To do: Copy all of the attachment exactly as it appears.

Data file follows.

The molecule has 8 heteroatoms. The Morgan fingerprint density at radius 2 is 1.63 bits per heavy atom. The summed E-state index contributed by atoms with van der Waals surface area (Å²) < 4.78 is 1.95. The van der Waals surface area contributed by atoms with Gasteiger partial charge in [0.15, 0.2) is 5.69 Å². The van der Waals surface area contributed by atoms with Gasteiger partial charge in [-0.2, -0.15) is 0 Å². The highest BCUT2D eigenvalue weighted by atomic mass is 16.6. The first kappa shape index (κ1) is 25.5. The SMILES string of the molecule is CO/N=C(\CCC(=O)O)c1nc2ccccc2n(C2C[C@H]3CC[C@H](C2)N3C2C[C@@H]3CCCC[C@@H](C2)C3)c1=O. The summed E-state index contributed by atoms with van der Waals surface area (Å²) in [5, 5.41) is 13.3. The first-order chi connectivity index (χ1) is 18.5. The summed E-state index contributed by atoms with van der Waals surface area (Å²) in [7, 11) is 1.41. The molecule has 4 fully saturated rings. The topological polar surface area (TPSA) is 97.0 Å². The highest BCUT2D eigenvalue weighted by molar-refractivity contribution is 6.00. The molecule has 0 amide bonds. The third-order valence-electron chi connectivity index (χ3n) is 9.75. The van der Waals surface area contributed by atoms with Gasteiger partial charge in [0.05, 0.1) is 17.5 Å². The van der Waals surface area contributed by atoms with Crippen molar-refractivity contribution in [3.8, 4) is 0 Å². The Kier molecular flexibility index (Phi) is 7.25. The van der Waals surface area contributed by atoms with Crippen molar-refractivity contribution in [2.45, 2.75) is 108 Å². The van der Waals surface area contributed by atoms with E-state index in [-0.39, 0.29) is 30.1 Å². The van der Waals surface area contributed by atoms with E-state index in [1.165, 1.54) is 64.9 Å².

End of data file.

The molecule has 8 heteroatoms. The Morgan fingerprint density at radius 2 is 1.63 bits per heavy atom. The summed E-state index contributed by atoms with van der Waals surface area (Å²) < 4.78 is 1.95. The van der Waals surface area contributed by atoms with Gasteiger partial charge in [0.15, 0.2) is 5.69 Å². The van der Waals surface area contributed by atoms with Gasteiger partial charge in [-0.2, -0.15) is 0 Å². The highest BCUT2D eigenvalue weighted by atomic mass is 16.6. The first kappa shape index (κ1) is 25.5. The SMILES string of the molecule is CO/N=C(\CCC(=O)O)c1nc2ccccc2n(C2C[C@H]3CC[C@H](C2)N3C2C[C@@H]3CCCC[C@@H](C2)C3)c1=O. The summed E-state index contributed by atoms with van der Waals surface area (Å²) in [5, 5.41) is 13.3. The first-order chi connectivity index (χ1) is 18.5. The summed E-state index contributed by atoms with van der Waals surface area (Å²) in [7, 11) is 1.41. The molecule has 4 fully saturated rings. The topological polar surface area (TPSA) is 97.0 Å². The highest BCUT2D eigenvalue weighted by molar-refractivity contribution is 6.00. The molecule has 0 amide bonds. The third-order valence-electron chi connectivity index (χ3n) is 9.75. The van der Waals surface area contributed by atoms with Gasteiger partial charge in [0.05, 0.1) is 17.5 Å². The van der Waals surface area contributed by atoms with Crippen molar-refractivity contribution in [3.8, 4) is 0 Å². The Kier molecular flexibility index (Phi) is 7.25. The van der Waals surface area contributed by atoms with Crippen molar-refractivity contribution in [2.45, 2.75) is 108 Å². The van der Waals surface area contributed by atoms with E-state index in [-0.39, 0.29) is 30.1 Å². The van der Waals surface area contributed by atoms with E-state index in [1.165, 1.54) is 64.9 Å².